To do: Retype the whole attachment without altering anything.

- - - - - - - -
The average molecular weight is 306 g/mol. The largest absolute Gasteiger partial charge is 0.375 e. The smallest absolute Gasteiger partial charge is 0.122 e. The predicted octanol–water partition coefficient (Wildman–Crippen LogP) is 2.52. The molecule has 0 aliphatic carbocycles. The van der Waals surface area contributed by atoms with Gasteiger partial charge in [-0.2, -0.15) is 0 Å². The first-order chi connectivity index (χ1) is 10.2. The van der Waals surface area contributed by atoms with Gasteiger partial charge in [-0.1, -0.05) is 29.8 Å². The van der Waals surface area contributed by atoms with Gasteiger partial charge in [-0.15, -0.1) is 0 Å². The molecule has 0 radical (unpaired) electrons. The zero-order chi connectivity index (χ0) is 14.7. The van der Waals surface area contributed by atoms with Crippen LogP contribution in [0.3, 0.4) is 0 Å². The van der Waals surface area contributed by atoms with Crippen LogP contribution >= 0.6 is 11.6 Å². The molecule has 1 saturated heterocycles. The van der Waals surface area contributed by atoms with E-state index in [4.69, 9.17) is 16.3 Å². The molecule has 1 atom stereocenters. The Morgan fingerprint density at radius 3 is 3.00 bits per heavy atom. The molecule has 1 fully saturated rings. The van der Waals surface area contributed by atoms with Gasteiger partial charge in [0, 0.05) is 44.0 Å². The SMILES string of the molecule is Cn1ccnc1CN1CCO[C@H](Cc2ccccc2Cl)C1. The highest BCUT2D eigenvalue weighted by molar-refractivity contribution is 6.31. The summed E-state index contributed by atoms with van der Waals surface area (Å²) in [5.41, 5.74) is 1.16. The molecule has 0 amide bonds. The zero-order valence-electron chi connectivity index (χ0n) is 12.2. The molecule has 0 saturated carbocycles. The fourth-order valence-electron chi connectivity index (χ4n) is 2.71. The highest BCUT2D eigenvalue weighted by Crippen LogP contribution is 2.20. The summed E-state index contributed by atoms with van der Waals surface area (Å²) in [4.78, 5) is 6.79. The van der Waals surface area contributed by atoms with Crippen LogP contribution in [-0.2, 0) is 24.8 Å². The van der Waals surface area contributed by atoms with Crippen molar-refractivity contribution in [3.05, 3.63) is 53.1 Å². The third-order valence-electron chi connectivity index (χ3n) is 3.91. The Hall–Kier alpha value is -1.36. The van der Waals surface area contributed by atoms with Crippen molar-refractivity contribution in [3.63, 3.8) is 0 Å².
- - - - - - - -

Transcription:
The average molecular weight is 306 g/mol. The largest absolute Gasteiger partial charge is 0.375 e. The smallest absolute Gasteiger partial charge is 0.122 e. The predicted octanol–water partition coefficient (Wildman–Crippen LogP) is 2.52. The molecule has 0 aliphatic carbocycles. The van der Waals surface area contributed by atoms with Gasteiger partial charge in [-0.2, -0.15) is 0 Å². The first-order chi connectivity index (χ1) is 10.2. The van der Waals surface area contributed by atoms with Gasteiger partial charge in [-0.1, -0.05) is 29.8 Å². The van der Waals surface area contributed by atoms with Gasteiger partial charge in [-0.15, -0.1) is 0 Å². The molecule has 0 radical (unpaired) electrons. The zero-order chi connectivity index (χ0) is 14.7. The van der Waals surface area contributed by atoms with Crippen LogP contribution in [0.3, 0.4) is 0 Å². The van der Waals surface area contributed by atoms with Crippen LogP contribution >= 0.6 is 11.6 Å². The molecule has 1 saturated heterocycles. The van der Waals surface area contributed by atoms with E-state index in [4.69, 9.17) is 16.3 Å². The molecule has 1 atom stereocenters. The Morgan fingerprint density at radius 3 is 3.00 bits per heavy atom. The molecule has 1 fully saturated rings. The van der Waals surface area contributed by atoms with Gasteiger partial charge in [0, 0.05) is 44.0 Å². The SMILES string of the molecule is Cn1ccnc1CN1CCO[C@H](Cc2ccccc2Cl)C1. The highest BCUT2D eigenvalue weighted by molar-refractivity contribution is 6.31. The summed E-state index contributed by atoms with van der Waals surface area (Å²) in [5.41, 5.74) is 1.16. The molecule has 0 amide bonds. The zero-order valence-electron chi connectivity index (χ0n) is 12.2. The molecule has 0 saturated carbocycles. The fourth-order valence-electron chi connectivity index (χ4n) is 2.71. The highest BCUT2D eigenvalue weighted by Crippen LogP contribution is 2.20. The summed E-state index contributed by atoms with van der Waals surface area (Å²) in [4.78, 5) is 6.79. The van der Waals surface area contributed by atoms with Crippen LogP contribution in [-0.2, 0) is 24.8 Å². The van der Waals surface area contributed by atoms with Crippen molar-refractivity contribution in [3.05, 3.63) is 53.1 Å². The third-order valence-electron chi connectivity index (χ3n) is 3.91. The Hall–Kier alpha value is -1.36. The van der Waals surface area contributed by atoms with Crippen molar-refractivity contribution in [3.63, 3.8) is 0 Å².